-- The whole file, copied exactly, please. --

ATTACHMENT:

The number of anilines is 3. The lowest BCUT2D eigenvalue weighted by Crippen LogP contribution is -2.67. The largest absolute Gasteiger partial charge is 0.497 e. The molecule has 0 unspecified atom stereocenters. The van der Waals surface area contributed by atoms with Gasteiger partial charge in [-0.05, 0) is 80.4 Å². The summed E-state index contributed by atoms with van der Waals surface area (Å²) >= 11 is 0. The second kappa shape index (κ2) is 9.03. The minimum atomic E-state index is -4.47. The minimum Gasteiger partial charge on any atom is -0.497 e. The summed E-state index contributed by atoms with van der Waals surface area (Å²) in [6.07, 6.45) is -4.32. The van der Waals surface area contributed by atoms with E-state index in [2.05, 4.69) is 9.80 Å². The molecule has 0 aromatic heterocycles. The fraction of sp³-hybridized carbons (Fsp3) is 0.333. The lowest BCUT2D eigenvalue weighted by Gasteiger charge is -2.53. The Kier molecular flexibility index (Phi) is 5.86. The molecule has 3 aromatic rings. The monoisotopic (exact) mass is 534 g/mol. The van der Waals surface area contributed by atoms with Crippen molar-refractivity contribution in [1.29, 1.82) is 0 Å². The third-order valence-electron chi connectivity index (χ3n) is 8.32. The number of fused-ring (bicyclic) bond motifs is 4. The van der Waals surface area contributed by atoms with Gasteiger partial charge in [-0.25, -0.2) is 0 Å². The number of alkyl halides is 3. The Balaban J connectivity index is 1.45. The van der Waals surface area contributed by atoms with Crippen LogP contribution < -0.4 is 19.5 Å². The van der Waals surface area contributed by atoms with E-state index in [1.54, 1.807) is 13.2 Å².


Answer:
The number of anilines is 3. The lowest BCUT2D eigenvalue weighted by Crippen LogP contribution is -2.67. The largest absolute Gasteiger partial charge is 0.497 e. The molecule has 0 unspecified atom stereocenters. The van der Waals surface area contributed by atoms with Gasteiger partial charge in [-0.05, 0) is 80.4 Å². The summed E-state index contributed by atoms with van der Waals surface area (Å²) >= 11 is 0. The second kappa shape index (κ2) is 9.03. The minimum atomic E-state index is -4.47. The minimum Gasteiger partial charge on any atom is -0.497 e. The summed E-state index contributed by atoms with van der Waals surface area (Å²) in [6.07, 6.45) is -4.32. The van der Waals surface area contributed by atoms with E-state index in [2.05, 4.69) is 9.80 Å². The molecule has 0 aromatic heterocycles. The fraction of sp³-hybridized carbons (Fsp3) is 0.333. The lowest BCUT2D eigenvalue weighted by Gasteiger charge is -2.53. The Kier molecular flexibility index (Phi) is 5.86. The molecule has 3 aromatic rings. The monoisotopic (exact) mass is 534 g/mol. The van der Waals surface area contributed by atoms with Crippen molar-refractivity contribution in [1.29, 1.82) is 0 Å². The third-order valence-electron chi connectivity index (χ3n) is 8.32. The number of fused-ring (bicyclic) bond motifs is 4. The van der Waals surface area contributed by atoms with Gasteiger partial charge in [-0.25, -0.2) is 0 Å². The number of alkyl halides is 3. The Balaban J connectivity index is 1.45. The van der Waals surface area contributed by atoms with Crippen LogP contribution < -0.4 is 19.5 Å². The van der Waals surface area contributed by atoms with E-state index in [1.54, 1.807) is 13.2 Å².